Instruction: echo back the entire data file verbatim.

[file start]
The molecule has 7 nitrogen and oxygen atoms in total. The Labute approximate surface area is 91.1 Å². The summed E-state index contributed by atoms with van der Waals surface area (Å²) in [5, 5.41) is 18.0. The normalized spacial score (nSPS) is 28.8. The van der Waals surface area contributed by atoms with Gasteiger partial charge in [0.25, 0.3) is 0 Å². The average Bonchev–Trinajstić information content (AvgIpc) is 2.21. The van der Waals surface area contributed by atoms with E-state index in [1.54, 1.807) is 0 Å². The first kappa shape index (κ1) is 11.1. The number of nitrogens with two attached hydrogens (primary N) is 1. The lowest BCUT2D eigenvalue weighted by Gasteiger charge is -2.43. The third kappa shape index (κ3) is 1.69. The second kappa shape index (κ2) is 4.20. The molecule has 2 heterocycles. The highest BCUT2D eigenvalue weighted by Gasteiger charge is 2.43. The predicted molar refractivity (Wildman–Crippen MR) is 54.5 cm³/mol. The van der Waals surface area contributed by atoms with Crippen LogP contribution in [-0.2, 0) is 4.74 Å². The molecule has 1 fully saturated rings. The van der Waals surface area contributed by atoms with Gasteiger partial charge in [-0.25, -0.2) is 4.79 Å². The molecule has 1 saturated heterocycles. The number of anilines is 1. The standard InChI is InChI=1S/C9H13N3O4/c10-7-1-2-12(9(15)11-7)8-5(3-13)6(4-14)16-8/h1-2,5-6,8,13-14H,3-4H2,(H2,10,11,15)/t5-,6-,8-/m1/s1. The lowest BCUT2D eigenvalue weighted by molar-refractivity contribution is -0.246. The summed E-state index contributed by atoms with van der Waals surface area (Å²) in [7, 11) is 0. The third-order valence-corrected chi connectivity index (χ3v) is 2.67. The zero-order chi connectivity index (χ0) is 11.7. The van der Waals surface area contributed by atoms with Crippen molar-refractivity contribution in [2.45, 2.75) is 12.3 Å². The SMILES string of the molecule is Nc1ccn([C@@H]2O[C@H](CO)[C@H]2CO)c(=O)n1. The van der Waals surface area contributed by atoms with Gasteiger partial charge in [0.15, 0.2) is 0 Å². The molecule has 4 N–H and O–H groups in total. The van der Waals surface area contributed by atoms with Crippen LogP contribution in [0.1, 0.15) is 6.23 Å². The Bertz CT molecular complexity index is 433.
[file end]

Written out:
The molecule has 7 nitrogen and oxygen atoms in total. The Labute approximate surface area is 91.1 Å². The summed E-state index contributed by atoms with van der Waals surface area (Å²) in [5, 5.41) is 18.0. The normalized spacial score (nSPS) is 28.8. The van der Waals surface area contributed by atoms with Gasteiger partial charge in [0.25, 0.3) is 0 Å². The average Bonchev–Trinajstić information content (AvgIpc) is 2.21. The van der Waals surface area contributed by atoms with E-state index in [1.54, 1.807) is 0 Å². The first kappa shape index (κ1) is 11.1. The number of nitrogens with two attached hydrogens (primary N) is 1. The lowest BCUT2D eigenvalue weighted by Gasteiger charge is -2.43. The third kappa shape index (κ3) is 1.69. The second kappa shape index (κ2) is 4.20. The molecule has 2 heterocycles. The highest BCUT2D eigenvalue weighted by Gasteiger charge is 2.43. The predicted molar refractivity (Wildman–Crippen MR) is 54.5 cm³/mol. The van der Waals surface area contributed by atoms with Crippen LogP contribution in [-0.2, 0) is 4.74 Å². The molecule has 1 fully saturated rings. The van der Waals surface area contributed by atoms with Gasteiger partial charge in [-0.25, -0.2) is 4.79 Å². The molecule has 1 saturated heterocycles. The number of anilines is 1. The standard InChI is InChI=1S/C9H13N3O4/c10-7-1-2-12(9(15)11-7)8-5(3-13)6(4-14)16-8/h1-2,5-6,8,13-14H,3-4H2,(H2,10,11,15)/t5-,6-,8-/m1/s1. The lowest BCUT2D eigenvalue weighted by molar-refractivity contribution is -0.246. The summed E-state index contributed by atoms with van der Waals surface area (Å²) in [7, 11) is 0. The third-order valence-corrected chi connectivity index (χ3v) is 2.67. The zero-order chi connectivity index (χ0) is 11.7. The van der Waals surface area contributed by atoms with Crippen molar-refractivity contribution in [2.45, 2.75) is 12.3 Å². The SMILES string of the molecule is Nc1ccn([C@@H]2O[C@H](CO)[C@H]2CO)c(=O)n1. The van der Waals surface area contributed by atoms with Gasteiger partial charge in [0.15, 0.2) is 0 Å². The molecule has 4 N–H and O–H groups in total. The van der Waals surface area contributed by atoms with Crippen LogP contribution in [0.1, 0.15) is 6.23 Å². The Bertz CT molecular complexity index is 433.